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This is a guest post by Rene Reinsberg, CEO and Co-Founder at Locu
There has been a lot of talk lately about how the best business technology, historically only available to big corporations, has become increasingly available to small businesses.
Jeremy Levine, a venture capitalist at Bessemer Venture Partners, recently told me that “innovations in software UI, online distribution and application development will drive massive new software offerings for small businesses.”
So let’s take a step back and understand the technology tools that can benefit the largest group of people who have been hardest hit by large enterprises and new technologies: the tens of millions of local merchants all over the world.
A few weeks ago, Angelica’s, my favorite small café a few blocks from Union Square, stopping making their trademark sandwiches (trust me, they made to order and made with love) to selling only pre-made, wrapped items. Why? The old way of doing things took too long, and lost them revenue.
But what they really lost is the quality of the food and the personal experience that made Angelica’s special. The good news is that there are myriad technology tools that allows local businesses to be more efficient without sacrificing what makes them unique.
The digital equivalent of the big, friendly sign?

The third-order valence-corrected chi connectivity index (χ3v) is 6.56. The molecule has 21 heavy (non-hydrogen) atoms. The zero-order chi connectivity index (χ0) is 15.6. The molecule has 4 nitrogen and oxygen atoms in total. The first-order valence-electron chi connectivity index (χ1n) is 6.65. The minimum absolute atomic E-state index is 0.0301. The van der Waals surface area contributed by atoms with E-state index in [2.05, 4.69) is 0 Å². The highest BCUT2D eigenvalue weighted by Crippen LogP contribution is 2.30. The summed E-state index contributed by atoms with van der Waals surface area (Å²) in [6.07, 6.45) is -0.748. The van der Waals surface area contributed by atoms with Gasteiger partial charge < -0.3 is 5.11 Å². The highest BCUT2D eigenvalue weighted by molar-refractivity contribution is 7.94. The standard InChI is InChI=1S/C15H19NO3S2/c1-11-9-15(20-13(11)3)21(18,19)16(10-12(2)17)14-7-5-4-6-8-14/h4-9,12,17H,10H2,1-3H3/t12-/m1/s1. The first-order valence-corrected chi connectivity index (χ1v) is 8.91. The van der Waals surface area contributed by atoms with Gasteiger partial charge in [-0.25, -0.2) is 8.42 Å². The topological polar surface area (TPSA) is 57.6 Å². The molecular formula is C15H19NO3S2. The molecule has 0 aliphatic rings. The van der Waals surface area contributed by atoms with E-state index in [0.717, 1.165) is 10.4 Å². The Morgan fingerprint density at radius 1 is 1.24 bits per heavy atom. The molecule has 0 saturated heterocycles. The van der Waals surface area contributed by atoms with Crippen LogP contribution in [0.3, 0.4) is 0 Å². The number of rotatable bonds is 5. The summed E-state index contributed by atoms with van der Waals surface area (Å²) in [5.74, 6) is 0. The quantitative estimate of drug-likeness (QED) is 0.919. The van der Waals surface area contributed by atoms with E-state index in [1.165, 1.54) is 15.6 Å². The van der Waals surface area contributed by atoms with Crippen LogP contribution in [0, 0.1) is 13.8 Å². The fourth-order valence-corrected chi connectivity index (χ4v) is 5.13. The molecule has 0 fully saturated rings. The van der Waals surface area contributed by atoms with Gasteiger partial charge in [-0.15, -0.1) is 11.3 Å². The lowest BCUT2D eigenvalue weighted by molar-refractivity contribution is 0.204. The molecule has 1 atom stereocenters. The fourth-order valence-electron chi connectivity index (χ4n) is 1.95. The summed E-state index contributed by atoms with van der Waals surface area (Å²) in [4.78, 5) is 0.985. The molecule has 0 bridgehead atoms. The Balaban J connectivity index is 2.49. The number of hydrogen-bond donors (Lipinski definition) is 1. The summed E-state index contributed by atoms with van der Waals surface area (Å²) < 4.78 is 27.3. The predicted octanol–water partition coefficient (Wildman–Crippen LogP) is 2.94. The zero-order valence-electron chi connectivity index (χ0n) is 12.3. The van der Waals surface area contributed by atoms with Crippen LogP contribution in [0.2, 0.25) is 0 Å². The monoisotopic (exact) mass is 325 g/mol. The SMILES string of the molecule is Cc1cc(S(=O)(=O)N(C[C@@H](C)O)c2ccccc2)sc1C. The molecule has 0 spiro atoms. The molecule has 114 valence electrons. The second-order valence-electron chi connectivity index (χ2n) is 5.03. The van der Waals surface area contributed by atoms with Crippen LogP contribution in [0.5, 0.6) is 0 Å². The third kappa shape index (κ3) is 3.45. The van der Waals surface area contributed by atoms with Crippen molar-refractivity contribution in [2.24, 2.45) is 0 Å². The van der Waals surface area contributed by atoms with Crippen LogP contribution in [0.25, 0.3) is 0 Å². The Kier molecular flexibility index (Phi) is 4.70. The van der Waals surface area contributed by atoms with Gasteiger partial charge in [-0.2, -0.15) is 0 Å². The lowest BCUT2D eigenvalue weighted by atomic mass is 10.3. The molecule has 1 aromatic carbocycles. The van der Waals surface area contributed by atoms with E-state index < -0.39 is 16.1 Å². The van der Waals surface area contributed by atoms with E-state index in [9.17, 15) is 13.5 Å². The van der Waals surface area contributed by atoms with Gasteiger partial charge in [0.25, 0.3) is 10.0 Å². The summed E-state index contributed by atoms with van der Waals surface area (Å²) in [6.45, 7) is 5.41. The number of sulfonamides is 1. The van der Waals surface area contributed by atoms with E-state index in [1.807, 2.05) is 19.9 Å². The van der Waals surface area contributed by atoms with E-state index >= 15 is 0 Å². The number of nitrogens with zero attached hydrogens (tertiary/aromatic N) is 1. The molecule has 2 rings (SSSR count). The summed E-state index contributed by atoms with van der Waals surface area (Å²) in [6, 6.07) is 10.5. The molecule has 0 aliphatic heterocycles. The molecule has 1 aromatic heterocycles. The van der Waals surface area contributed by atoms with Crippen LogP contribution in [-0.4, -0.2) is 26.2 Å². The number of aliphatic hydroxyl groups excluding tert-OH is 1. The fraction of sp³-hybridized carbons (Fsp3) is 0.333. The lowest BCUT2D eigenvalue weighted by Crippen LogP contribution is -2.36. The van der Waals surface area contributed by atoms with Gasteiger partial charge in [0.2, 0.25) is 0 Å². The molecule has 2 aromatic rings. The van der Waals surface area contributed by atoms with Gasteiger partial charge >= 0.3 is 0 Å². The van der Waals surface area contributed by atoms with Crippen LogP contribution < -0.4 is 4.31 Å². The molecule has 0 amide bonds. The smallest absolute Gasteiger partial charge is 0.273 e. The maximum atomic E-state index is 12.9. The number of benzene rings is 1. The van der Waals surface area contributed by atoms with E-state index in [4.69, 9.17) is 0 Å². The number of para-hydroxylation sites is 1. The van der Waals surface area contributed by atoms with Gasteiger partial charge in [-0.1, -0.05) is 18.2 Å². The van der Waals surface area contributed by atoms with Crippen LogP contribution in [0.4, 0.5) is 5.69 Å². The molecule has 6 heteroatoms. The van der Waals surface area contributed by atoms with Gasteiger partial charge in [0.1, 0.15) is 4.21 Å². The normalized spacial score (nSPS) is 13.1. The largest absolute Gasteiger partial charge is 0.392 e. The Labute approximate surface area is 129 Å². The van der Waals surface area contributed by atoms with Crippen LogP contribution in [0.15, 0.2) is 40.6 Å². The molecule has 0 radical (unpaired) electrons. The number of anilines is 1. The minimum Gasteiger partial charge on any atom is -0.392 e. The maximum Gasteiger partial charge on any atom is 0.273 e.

For local businesses, discoverability is key — both offline and online. If Angelica’s Café were bordering Union Square, it wouldn’t have difficulty attracting the throngs of pedestrians — a big, friendly sign would probably do the trick. Most local businesses are not that easily discoverable.
They need to leverage the digital equivalent of the big, friendly sign to ensure they are easy to find online. This will most likely still end up being solved by an online assistant – “Hey Siri, where can I get a massage nearby?”
A quick search on Google Maps, Yelp, and Foursquare or specialty sites like OpenTable, TripAdvisor and Citysearch are often consulted by consumers before they settle on a local business. It’s crucial for our café to be on the digital map and listed everywhere with up-to-date information, including price list and menu data. Companies like Infogroup, Yext, Constant Contact and my own, Locu, can help local businesses manage and distribute their information online.